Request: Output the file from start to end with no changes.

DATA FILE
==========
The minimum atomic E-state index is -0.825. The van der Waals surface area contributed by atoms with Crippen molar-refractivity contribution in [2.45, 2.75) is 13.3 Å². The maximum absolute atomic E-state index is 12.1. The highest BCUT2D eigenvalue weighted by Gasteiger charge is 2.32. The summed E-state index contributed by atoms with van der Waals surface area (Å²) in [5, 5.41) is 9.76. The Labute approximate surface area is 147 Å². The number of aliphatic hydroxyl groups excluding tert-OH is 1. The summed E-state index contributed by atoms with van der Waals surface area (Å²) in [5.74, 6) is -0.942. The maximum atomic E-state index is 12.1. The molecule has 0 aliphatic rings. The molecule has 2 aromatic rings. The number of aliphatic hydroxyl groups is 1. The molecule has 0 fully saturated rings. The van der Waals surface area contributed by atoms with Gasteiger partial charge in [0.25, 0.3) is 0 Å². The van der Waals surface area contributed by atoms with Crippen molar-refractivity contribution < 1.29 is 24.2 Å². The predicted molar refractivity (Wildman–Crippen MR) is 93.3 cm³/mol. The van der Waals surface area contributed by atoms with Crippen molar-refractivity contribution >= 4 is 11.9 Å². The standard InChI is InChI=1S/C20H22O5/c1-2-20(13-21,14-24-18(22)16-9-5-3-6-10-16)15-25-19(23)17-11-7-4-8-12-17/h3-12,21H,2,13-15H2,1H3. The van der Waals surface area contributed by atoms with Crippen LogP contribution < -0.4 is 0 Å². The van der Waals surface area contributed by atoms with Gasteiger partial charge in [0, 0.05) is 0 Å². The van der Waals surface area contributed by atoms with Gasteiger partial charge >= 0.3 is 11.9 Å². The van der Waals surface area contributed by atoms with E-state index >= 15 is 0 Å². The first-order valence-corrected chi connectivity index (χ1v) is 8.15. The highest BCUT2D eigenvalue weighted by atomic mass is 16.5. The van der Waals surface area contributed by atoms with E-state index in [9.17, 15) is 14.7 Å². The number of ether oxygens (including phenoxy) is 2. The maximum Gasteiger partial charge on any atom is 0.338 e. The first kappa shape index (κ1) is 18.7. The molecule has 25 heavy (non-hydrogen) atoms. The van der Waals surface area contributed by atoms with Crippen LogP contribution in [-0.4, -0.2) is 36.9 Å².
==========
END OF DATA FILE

The minimum atomic E-state index is -0.825. The van der Waals surface area contributed by atoms with Crippen molar-refractivity contribution in [2.45, 2.75) is 13.3 Å². The maximum absolute atomic E-state index is 12.1. The highest BCUT2D eigenvalue weighted by Gasteiger charge is 2.32. The summed E-state index contributed by atoms with van der Waals surface area (Å²) in [5, 5.41) is 9.76. The Labute approximate surface area is 147 Å². The number of aliphatic hydroxyl groups excluding tert-OH is 1. The summed E-state index contributed by atoms with van der Waals surface area (Å²) in [5.74, 6) is -0.942. The maximum atomic E-state index is 12.1. The molecule has 0 aliphatic rings. The molecule has 2 aromatic rings. The number of aliphatic hydroxyl groups is 1. The molecule has 0 fully saturated rings. The van der Waals surface area contributed by atoms with Gasteiger partial charge in [0.25, 0.3) is 0 Å². The van der Waals surface area contributed by atoms with Crippen molar-refractivity contribution < 1.29 is 24.2 Å². The predicted molar refractivity (Wildman–Crippen MR) is 93.3 cm³/mol. The van der Waals surface area contributed by atoms with Crippen molar-refractivity contribution >= 4 is 11.9 Å². The standard InChI is InChI=1S/C20H22O5/c1-2-20(13-21,14-24-18(22)16-9-5-3-6-10-16)15-25-19(23)17-11-7-4-8-12-17/h3-12,21H,2,13-15H2,1H3. The van der Waals surface area contributed by atoms with Crippen LogP contribution < -0.4 is 0 Å². The van der Waals surface area contributed by atoms with Gasteiger partial charge in [0, 0.05) is 0 Å². The van der Waals surface area contributed by atoms with Gasteiger partial charge >= 0.3 is 11.9 Å². The van der Waals surface area contributed by atoms with E-state index >= 15 is 0 Å². The first-order valence-corrected chi connectivity index (χ1v) is 8.15. The highest BCUT2D eigenvalue weighted by atomic mass is 16.5. The van der Waals surface area contributed by atoms with E-state index in [9.17, 15) is 14.7 Å². The number of ether oxygens (including phenoxy) is 2. The maximum Gasteiger partial charge on any atom is 0.338 e. The first kappa shape index (κ1) is 18.7. The molecule has 25 heavy (non-hydrogen) atoms. The van der Waals surface area contributed by atoms with Crippen LogP contribution in [-0.4, -0.2) is 36.9 Å².